“I played [Shades Valley, Jacksonville state] and I have a love for the game, and really, what it does to you being a student-athlete and playing the game and the mentors I’ve had and the coaches I’ve had at a young age. That impact you have on a student-athlete, and something like that, I could tell how special that was,” he said. “I’m not in a business of selling products, I’m in a business of relationships and motivating and being a part of building student-athletes and who they are. It’s just an unbelievable feeling to see kids grow and better themselves inside and out. I saw that at a young age and I just knew my calling was coaching. In high school, I just knew what I wanted to do.”
Having spent time in Spanish Fort previously is a plus, Smith said.
“I think it helps tremendously,” he said. “Coming here at the birth of a school like that and being a part of the foundation of setting the success and expectations and standards and the blue-collar work ethic that makes Spanish Fort. Knowing and having a great feel for the pulse of this community and the people and the school and the administration and all of the above, I think it helps tremendously being a part of that history and understanding and having the niche there. And being here [in the area] and never leaving, being around the area as it’s grown and being part of that the last 15 years or so, you can’t put into words how that feels or how it helps me understand this place.”
He said he remembers the state championship season of 2010 fondly.
“I talked to somebody earlier, and Spanish Fort, when we got here, was no wins, no state championships, no real big success, no wins at all in football,” he said. “To go from zero wins to kids just trying to figure out who they are and the school and the community trying to figure out who they are and what this is all about, and in four short years winning the state championship. And just seeing those kids. It still seems so surreal.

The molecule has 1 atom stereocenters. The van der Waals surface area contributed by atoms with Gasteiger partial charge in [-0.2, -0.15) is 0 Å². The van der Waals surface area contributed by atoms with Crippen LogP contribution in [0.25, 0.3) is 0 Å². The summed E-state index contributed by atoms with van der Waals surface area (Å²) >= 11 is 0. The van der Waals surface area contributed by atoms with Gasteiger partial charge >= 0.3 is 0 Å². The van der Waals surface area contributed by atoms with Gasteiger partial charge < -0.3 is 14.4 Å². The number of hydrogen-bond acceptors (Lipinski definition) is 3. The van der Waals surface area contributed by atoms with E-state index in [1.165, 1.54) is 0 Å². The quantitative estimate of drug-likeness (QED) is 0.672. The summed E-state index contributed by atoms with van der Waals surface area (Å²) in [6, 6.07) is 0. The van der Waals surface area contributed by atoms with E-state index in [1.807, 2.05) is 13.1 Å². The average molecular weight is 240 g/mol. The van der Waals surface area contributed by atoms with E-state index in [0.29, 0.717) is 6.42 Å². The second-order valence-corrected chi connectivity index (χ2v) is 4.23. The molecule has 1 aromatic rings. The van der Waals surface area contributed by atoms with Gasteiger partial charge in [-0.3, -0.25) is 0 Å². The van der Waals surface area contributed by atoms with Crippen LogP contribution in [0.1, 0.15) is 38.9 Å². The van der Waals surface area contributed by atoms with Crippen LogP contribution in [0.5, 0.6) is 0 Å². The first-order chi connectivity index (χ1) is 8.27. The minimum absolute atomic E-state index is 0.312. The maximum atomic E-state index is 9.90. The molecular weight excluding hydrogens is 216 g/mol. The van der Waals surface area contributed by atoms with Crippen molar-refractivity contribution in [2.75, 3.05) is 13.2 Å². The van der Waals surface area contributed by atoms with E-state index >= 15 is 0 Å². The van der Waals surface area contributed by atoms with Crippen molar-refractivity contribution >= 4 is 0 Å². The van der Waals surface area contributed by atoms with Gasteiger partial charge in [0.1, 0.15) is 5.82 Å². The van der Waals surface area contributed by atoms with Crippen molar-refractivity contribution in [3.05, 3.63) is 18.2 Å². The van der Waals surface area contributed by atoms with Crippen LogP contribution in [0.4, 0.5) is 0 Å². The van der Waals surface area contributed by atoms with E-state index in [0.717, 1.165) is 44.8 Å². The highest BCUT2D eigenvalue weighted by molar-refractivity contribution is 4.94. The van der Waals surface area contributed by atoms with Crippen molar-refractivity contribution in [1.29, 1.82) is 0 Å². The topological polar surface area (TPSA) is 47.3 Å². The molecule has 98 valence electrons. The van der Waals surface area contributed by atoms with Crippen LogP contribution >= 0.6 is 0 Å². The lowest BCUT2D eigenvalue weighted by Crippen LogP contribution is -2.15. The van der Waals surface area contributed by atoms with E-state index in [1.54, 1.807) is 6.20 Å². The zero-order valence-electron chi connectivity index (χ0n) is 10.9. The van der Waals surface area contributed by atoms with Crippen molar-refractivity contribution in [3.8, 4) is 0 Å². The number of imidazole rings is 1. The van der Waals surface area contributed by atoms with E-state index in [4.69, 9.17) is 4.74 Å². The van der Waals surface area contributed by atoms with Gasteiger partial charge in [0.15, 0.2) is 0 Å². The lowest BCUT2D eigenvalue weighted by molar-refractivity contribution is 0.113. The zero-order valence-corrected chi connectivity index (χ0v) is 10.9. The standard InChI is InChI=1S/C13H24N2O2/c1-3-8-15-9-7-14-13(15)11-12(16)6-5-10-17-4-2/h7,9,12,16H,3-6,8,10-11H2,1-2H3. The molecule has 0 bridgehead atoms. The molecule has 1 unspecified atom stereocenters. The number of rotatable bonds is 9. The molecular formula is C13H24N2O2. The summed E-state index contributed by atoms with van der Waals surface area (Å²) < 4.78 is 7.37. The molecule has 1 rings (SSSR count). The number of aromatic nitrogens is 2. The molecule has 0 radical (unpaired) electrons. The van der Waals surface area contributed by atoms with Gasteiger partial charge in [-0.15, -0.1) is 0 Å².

“I just remember it all to this day. It’s all about seeing the process of the kids’ development and then seeing them at their highest and achieving something that frankly nobody thought those kids would do. … That just adds another element of joy to it and it’s something that I’ll always remember.”
Spanish Fort will play in Class 6A, Region 1 again this season, but the region has changed since Smith was last on the Toros’ staff. With the recent reclassification announcements, Spanish Fort finds itself in a tough, nine-team region with only four playoff spots available. Aside from the Toros, Region 1 includes Baldwin County, Blount, McGill-Toolen, Murphy (down from 7A), Robertsdale, Saraland, St. Paul’s (up from 5A) and Theodore (down from 7A).
“It’s high competition,” Smith said. “As a competitor, it’s something that excites you and motivates you. You’ve got to be ready to go. It’s going to be a physical and intense season. But that’s what you work hard for year-round. You work hard for high-level competition and that’s what it’s going to be.”
He said his priorities as he begins his new job include evaluating everything about the program and developing a schedule. It’s likely spring practice may start a little later than in the past, but that too will be one of the most important evaluations he will undertake.
“It’s just a big evaluation process — planning, getting calendars together, meeting and starting those relationships, letting everybody know who I am and getting everybody involved, building relationships with teachers and administrators and community people and parents and student-athletes and all the above. Then evaluating and preparing and hitting the ground running. There’s a lot of planning and laying things out and getting things ready to go,” Smith said.